Kennett Twp. sued over ‘secret’ retirement pact

A Kennett Township resident has filed a Sunshine Act lawsuit against the township and its supervisors, alleging that they negotiated a secret retirement agreement with the township’s former police chief.

The suit, filed by attorney Mark A. Sereni on behalf of Michael Hammon. accuses the supervisors of violating the Sunshine Act by entering into an agreement on May 7 with ex-township police chief Albert McCarthy, a pact that will cost township taxpayers “well in excess of $45,000.” The complaint asserts that at no time during any public meeting did the Kennett Township's Board of Supervisors invite or receive public comment on the agreement.

Contacted for comment, Supervisors’ Chairman Scudder G. Stevens said he and the board had been advised by counsel not to comment on the litigation.

The suit further alleged that the agreement contained a secrecy provision that generally prohibited the township from disclosing even the existence of the agreement unless compelled to do so by a Right-to-Know request. “It was only after Mr. Hammon's representative had made a Right-to-Know request about any retirement agreement that the township was forced to disclose it,” the suit said.

In a press release, Sereni said the Sunshine Act was enacted by lawmakers because “they explicitly found that the right of the public to be present at all meetings of governmental agencies and to witness the deliberation and decision-making of governmental agencies is vital to the enhancement and proper functioning of the democratic process, and that secrecy in public affairs undermines the faith of the public in government and the public's effectiveness in fulfilling its role in a democratic society."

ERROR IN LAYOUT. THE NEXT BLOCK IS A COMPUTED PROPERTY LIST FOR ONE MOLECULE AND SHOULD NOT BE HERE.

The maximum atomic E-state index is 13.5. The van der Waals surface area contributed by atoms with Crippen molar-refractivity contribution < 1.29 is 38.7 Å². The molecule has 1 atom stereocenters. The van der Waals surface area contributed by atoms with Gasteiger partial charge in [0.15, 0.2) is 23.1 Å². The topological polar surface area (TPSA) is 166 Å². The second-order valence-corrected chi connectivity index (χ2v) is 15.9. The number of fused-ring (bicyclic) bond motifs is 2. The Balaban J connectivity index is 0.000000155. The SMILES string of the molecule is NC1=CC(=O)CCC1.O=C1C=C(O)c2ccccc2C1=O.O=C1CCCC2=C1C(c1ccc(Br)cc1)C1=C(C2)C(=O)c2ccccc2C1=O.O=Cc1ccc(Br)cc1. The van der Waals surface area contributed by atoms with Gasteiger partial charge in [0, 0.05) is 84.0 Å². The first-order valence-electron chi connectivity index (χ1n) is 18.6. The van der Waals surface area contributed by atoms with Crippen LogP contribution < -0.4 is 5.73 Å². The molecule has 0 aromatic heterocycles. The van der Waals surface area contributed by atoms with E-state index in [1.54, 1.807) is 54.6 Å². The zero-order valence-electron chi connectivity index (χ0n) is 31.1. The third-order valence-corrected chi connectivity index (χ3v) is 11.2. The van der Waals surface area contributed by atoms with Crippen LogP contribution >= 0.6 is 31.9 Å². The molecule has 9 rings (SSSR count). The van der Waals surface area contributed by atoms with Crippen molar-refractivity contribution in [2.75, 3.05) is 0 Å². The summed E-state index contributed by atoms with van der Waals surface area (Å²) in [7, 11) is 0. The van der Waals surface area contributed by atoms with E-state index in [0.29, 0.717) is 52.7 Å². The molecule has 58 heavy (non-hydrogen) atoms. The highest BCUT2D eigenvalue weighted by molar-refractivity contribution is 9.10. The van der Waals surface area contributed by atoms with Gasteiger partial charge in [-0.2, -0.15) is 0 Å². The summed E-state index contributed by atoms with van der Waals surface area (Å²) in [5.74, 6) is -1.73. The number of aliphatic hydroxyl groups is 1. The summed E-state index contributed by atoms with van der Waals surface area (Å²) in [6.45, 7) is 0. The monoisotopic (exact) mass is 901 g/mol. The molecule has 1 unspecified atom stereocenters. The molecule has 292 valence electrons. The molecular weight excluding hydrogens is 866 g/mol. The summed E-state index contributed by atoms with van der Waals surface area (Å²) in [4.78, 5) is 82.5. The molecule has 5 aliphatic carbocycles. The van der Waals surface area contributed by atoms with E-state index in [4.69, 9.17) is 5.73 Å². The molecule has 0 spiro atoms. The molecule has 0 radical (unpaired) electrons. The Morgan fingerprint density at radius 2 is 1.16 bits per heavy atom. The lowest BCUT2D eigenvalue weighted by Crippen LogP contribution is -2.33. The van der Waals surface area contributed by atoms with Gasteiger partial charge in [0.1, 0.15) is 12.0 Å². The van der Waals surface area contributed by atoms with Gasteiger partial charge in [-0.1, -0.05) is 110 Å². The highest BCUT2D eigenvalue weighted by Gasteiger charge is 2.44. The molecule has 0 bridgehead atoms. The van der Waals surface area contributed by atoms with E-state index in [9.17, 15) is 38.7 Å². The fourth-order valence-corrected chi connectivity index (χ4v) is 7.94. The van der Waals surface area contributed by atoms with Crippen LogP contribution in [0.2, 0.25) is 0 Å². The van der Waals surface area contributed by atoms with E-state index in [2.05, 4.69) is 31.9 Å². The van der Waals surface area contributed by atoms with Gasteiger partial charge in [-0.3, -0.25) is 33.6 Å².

McCarthy, who joined Kennett Township in 2007, is credited with creating the first Kennett Township Police Department, which Stevens called “a one man show” until Officer Lydell Nolt, now the police chief, joined the force in 2012. McCarthy previously worked for more than 30 years as an officer in Kennett Square Borough, including 19 years as its chief. McCarthy’s tenure in the borough ended with litigation over back pay.

The suit said that under the retirement agreement, McCarthy would continue to be paid his normal salary through Oct. 1. In addition, McCarthy would receive payment for any unused sick or vacation leave as of May 1 and continue to receive healthcare coverage through March 31, 2016, as long as he remains “responsible for any existing employee premium co-share or co-payment/deductible obligations.”

Under the terms of the agreement, which also includes a non-disparagement clause for both sides, McCarthy agreed to “make himself available, as requested by the township, to facilitate any transition in the police department, as well as to assist in the completion of any additional pending investigations while he remains employed” without additional compensation, the suit said.

 

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